The FDA has de facto abdicated its consumer safety responsibility regarding cell phones to the FCC, an agency with no statutory safety authority. While the FCC has the duty to ensure fair and balanced use of the airwaves, the Congress has never seen fit to empower the FCC with safety duties. Even under its far-reaching 1996 revisions to the Telecommunications Act, the Congress limited the FCC authority to publishing emission guidelines that companies must meet in order to obtain a license to sell specific phones. That testing for Specific Absorption Rate (SAR) is done by the industry itself with results submitted to the FCC on a voluntary and selective basis. The FCC does no post-market field-testing to ensure that those emission guidelines are met after phones are put into commerce. The 'honor system' is in place with the 'fox guarding the henhouse' for all practical purposes. Most importantly, however, is that the FCC's emission guidelines are not predictive of consumer safety. Promulgated in 1996 for digital phones and in 1997 for all other wireless devices, the emission guidelines are based on thermal data (harkening back to the microwave oven studies of the 1980s) and have been widely dismissed by the public health community as having no relevance to the pathological mechanisms through which cell phones do their damage.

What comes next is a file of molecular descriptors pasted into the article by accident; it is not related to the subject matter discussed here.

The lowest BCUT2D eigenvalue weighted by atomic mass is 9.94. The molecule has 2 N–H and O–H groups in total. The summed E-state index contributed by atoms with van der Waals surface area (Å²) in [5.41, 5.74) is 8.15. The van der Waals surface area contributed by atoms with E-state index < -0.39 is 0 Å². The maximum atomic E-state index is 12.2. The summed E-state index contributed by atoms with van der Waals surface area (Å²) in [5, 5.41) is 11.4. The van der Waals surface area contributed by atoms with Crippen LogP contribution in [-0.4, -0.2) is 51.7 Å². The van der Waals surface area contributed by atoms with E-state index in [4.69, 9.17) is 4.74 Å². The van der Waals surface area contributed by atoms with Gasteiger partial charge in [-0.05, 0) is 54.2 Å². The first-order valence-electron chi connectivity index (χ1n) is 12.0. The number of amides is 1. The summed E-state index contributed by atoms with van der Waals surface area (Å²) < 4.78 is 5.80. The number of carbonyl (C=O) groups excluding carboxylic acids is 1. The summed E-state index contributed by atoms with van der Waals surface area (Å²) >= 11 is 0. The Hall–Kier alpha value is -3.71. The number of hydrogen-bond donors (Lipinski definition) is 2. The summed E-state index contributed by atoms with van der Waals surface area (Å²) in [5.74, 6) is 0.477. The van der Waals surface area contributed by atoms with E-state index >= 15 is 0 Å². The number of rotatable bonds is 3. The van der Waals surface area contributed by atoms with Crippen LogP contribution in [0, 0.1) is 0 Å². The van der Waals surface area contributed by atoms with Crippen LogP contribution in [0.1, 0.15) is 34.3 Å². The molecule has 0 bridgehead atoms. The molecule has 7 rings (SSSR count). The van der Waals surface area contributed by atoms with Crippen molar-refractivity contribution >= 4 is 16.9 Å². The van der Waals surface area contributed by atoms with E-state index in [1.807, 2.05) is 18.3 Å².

The cell phone industry has failed to do its legal duty in proving safety and the federal regulatory system has failed and continues to fail consumers by succumbing to constant industry political pressure.
Further, the courts have weighed in as well. A series of recent appellate court decisions in both federal and state courts, including a decision by the United States Supreme Court refusing to grant certiorari in a petition brought by the cell phone industry to bar state court actions for cell phone dangers against the industry, has directed that states should address the issues of cell phone safety on their own. There are at least six cases active in the United States where claims of cell phone caused brain cancer are being adjudicated. Therefore, the informational label legislation proposed in Maine is directly in line with what the courts have decided regarding the appropriate division between federal and state responsibility in assuring safety among cell phone users.
Representative Boland is a courageous and thoughtful legislator who has gone where many other politicians in the United States can be expected to go over the next year. She has identified a problem, cut through the morass of confusion surrounding it, and has offered a practical solution that will protect the unprotected in your state. The informational label proposed in the bill you are considering should be a 'no-brainer'. It simply seeks to level the playing field for your citizens, so that they can make informed decisions about their health and the health of their families regarding cell phone devices devoid of necessary safety proof.
I would be happy to discuss and provide support for any items raised in this letter.
G. L. Carlo